As much as $2-trillion is laundered every year, mostly through the hiding of company ownership behind “opaque structures”, with G20 countries not doing enough to prevent corruption.
This was according to the ‘Reviewing G20 promises on beneficial ownership’ report, which was released to coincide with the recent G20 meeting in Turkey, by global civil society organisation Transparency International (TI).
The report reviews progress against Beneficial Ownership Transparency Principles that were adopted by the G20 last year.
G20 countries, including South Africa, had failed to fight corruption through the implementation of more transparent business practices to prevent corruption in the form of hiding and moving money across borders.
These countries also failed to enact legislation to require the disclosure of the beneficial owners of companies and trusts.
According to the report, the UK scored the highest of all member States in relation to acting on the ten principles and was the only member actively working to curb unlawful financial flows.
Despite scoring well on measures, such as the disclosure of information on beneficiation trusts, South Africa fell short on others, including the absence of a statutory definition of beneficial ownership.
The frameworks of most G20 countries, including Germany, India, Mexico, Japan, Turkey and Russia, were rated as average.
The US, Australia, Canada, China, Brazil and South Korea were grouped into the ‘Weak Framework’ category.
South African NGO and local chapter of TI Corruption Watch executive director David Lewis said while the issue appeared esoteric and technical, it was of prime importance to the difficult process of unmasking the corrupt by preventing them from hiding their “ill-gotten gains”.
“South Africa, as the home of the largest and most sophisticated financial centre on the African continent, should take the lead in promoting the disclosure of beneficial ownership,” he said.
Corruption Watch had compiled the South African component of the report.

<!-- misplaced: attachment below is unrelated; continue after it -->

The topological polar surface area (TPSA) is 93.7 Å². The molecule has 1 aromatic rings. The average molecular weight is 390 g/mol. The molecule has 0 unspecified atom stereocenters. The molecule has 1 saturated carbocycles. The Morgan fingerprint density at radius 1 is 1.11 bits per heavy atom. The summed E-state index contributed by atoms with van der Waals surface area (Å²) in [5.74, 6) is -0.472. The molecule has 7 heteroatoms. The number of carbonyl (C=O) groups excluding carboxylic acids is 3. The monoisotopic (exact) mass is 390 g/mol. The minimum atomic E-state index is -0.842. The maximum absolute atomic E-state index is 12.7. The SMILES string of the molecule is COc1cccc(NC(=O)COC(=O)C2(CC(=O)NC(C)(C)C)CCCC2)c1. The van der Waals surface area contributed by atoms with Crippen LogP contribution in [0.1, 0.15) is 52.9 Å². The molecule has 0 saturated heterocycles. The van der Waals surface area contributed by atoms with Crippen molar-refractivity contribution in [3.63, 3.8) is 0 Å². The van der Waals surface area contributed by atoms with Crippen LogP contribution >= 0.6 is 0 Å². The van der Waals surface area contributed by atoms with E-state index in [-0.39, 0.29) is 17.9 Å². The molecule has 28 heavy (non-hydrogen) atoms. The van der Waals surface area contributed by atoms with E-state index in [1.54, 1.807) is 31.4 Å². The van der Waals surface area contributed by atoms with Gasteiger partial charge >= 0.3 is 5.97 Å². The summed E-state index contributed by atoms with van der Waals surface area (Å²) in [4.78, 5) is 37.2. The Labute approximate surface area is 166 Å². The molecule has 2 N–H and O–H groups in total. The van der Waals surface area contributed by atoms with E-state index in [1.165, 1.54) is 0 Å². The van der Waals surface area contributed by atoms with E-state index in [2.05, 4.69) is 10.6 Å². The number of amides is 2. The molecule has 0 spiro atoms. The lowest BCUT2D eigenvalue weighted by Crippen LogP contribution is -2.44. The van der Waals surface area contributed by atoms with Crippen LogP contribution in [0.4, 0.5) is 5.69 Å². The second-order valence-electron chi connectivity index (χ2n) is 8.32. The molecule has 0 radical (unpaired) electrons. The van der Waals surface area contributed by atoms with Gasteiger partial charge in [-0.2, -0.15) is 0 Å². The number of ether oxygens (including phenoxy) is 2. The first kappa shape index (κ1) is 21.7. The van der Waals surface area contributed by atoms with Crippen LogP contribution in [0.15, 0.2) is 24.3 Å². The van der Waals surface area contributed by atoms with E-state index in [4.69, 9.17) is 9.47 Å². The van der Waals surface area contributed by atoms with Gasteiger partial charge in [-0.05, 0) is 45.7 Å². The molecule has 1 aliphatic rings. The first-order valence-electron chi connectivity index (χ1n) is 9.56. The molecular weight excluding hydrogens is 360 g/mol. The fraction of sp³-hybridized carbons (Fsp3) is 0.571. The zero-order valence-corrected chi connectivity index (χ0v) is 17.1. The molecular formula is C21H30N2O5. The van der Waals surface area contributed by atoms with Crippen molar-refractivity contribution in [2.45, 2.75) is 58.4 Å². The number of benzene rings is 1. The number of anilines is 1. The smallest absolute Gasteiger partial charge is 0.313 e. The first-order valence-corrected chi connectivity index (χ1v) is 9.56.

South Africa and Brazil were singled out in the report as the two countries that had fallen behind on the most basic aspect of ensuring that the real owners of companies were known.
Neither countries have legislated an accurate and comprehensive definition of beneficial ownership, the technical term used to describe the real person or persons who ultimately benefit from the ownership of a company.
Although South Africa’s Parliament has tabled amendments to laws which would help close existing loopholes, the current success rate in tracking the movement of cash across borders was severely hampered by shortcomings in company ownership disclosure requirements.
South Africa was rated fifth highest among African countries in terms of illicit financial flows, according to a report by nonprofit organisation Global Financial Integrity, published last year.
Lewis said it was encouraging that the disclosure of beneficial ownership had been incorporated into the proposed amendments to South Africa’s Financial Intelligence Centre Act, and more so because the risk-based oversight regime, proposed in the Amendment Bill, would bring politically connected persons firmly into the regulatory spotlight.
“However, in the first instance, our demand is that all companies bidding for public contracts should be required to disclose who their beneficial owners are. This would go a long way towards curbing the conflicts of interest and corruption that plague public procurement,” he said.
To read the ‘Reviewing G20 promises on beneficial ownership’, click here.